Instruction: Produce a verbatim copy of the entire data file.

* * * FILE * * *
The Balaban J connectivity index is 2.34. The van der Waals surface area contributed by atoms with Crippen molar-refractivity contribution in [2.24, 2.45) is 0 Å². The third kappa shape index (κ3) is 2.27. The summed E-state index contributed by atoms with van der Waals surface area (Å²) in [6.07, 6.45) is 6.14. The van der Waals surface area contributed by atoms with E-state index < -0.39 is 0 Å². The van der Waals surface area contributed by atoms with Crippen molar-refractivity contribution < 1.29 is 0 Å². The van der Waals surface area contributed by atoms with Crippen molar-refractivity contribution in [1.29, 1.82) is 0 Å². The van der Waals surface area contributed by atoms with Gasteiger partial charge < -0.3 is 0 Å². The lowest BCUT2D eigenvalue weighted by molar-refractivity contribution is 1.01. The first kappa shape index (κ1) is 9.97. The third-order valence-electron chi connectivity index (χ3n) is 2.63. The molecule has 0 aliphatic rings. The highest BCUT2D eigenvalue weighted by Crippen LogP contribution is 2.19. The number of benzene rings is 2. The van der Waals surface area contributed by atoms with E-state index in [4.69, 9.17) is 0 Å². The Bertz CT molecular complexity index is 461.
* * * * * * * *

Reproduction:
The Balaban J connectivity index is 2.34. The van der Waals surface area contributed by atoms with Crippen molar-refractivity contribution in [2.24, 2.45) is 0 Å². The third kappa shape index (κ3) is 2.27. The summed E-state index contributed by atoms with van der Waals surface area (Å²) in [6.07, 6.45) is 6.14. The van der Waals surface area contributed by atoms with E-state index < -0.39 is 0 Å². The van der Waals surface area contributed by atoms with Crippen molar-refractivity contribution < 1.29 is 0 Å². The van der Waals surface area contributed by atoms with Crippen molar-refractivity contribution in [1.29, 1.82) is 0 Å². The van der Waals surface area contributed by atoms with Gasteiger partial charge < -0.3 is 0 Å². The lowest BCUT2D eigenvalue weighted by molar-refractivity contribution is 1.01. The first kappa shape index (κ1) is 9.97. The third-order valence-electron chi connectivity index (χ3n) is 2.63. The molecule has 0 aliphatic rings. The highest BCUT2D eigenvalue weighted by Crippen LogP contribution is 2.19. The number of benzene rings is 2. The van der Waals surface area contributed by atoms with E-state index in [4.69, 9.17) is 0 Å². The Bertz CT molecular complexity index is 461.